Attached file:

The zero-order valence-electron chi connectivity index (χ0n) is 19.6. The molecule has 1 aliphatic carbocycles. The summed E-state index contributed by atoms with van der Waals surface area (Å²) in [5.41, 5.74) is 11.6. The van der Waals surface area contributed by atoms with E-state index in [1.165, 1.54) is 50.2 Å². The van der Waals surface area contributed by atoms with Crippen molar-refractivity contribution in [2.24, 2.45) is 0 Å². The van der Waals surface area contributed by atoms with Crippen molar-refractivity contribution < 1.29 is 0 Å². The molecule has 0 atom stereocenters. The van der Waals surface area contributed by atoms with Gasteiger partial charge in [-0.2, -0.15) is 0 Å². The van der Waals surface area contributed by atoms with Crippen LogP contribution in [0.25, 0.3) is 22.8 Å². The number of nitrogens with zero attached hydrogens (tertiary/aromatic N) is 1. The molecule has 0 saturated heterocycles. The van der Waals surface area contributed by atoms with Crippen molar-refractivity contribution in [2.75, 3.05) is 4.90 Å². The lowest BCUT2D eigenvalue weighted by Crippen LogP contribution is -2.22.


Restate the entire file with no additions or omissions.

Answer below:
The zero-order valence-electron chi connectivity index (χ0n) is 19.6. The molecule has 1 aliphatic carbocycles. The summed E-state index contributed by atoms with van der Waals surface area (Å²) in [5.41, 5.74) is 11.6. The van der Waals surface area contributed by atoms with E-state index in [1.165, 1.54) is 50.2 Å². The van der Waals surface area contributed by atoms with Crippen molar-refractivity contribution in [2.24, 2.45) is 0 Å². The van der Waals surface area contributed by atoms with Crippen molar-refractivity contribution < 1.29 is 0 Å². The molecule has 0 atom stereocenters. The van der Waals surface area contributed by atoms with Gasteiger partial charge in [-0.2, -0.15) is 0 Å². The van der Waals surface area contributed by atoms with Crippen LogP contribution in [0.25, 0.3) is 22.8 Å². The number of nitrogens with zero attached hydrogens (tertiary/aromatic N) is 1. The molecule has 0 saturated heterocycles. The van der Waals surface area contributed by atoms with Crippen molar-refractivity contribution in [2.75, 3.05) is 4.90 Å². The lowest BCUT2D eigenvalue weighted by Crippen LogP contribution is -2.22.